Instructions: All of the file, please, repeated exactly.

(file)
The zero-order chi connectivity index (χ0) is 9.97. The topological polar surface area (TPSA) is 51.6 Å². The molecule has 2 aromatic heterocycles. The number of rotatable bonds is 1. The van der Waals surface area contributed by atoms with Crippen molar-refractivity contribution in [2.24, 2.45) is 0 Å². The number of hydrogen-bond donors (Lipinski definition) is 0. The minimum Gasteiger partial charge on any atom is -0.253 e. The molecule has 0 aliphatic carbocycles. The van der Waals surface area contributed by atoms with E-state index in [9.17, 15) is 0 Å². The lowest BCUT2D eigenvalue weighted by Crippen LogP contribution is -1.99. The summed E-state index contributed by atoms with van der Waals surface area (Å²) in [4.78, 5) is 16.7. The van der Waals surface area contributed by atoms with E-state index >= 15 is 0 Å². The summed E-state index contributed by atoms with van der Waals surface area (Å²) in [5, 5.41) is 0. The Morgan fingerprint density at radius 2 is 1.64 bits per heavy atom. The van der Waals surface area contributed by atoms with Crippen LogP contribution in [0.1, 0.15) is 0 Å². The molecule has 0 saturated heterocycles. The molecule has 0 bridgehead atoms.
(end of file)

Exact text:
The zero-order chi connectivity index (χ0) is 9.97. The topological polar surface area (TPSA) is 51.6 Å². The molecule has 2 aromatic heterocycles. The number of rotatable bonds is 1. The van der Waals surface area contributed by atoms with Crippen molar-refractivity contribution in [2.24, 2.45) is 0 Å². The number of hydrogen-bond donors (Lipinski definition) is 0. The minimum Gasteiger partial charge on any atom is -0.253 e. The molecule has 0 aliphatic carbocycles. The van der Waals surface area contributed by atoms with E-state index in [9.17, 15) is 0 Å². The lowest BCUT2D eigenvalue weighted by Crippen LogP contribution is -1.99. The summed E-state index contributed by atoms with van der Waals surface area (Å²) in [4.78, 5) is 16.7. The van der Waals surface area contributed by atoms with E-state index >= 15 is 0 Å². The summed E-state index contributed by atoms with van der Waals surface area (Å²) in [5, 5.41) is 0. The Morgan fingerprint density at radius 2 is 1.64 bits per heavy atom. The van der Waals surface area contributed by atoms with Crippen LogP contribution in [0.1, 0.15) is 0 Å². The molecule has 0 saturated heterocycles. The molecule has 0 bridgehead atoms.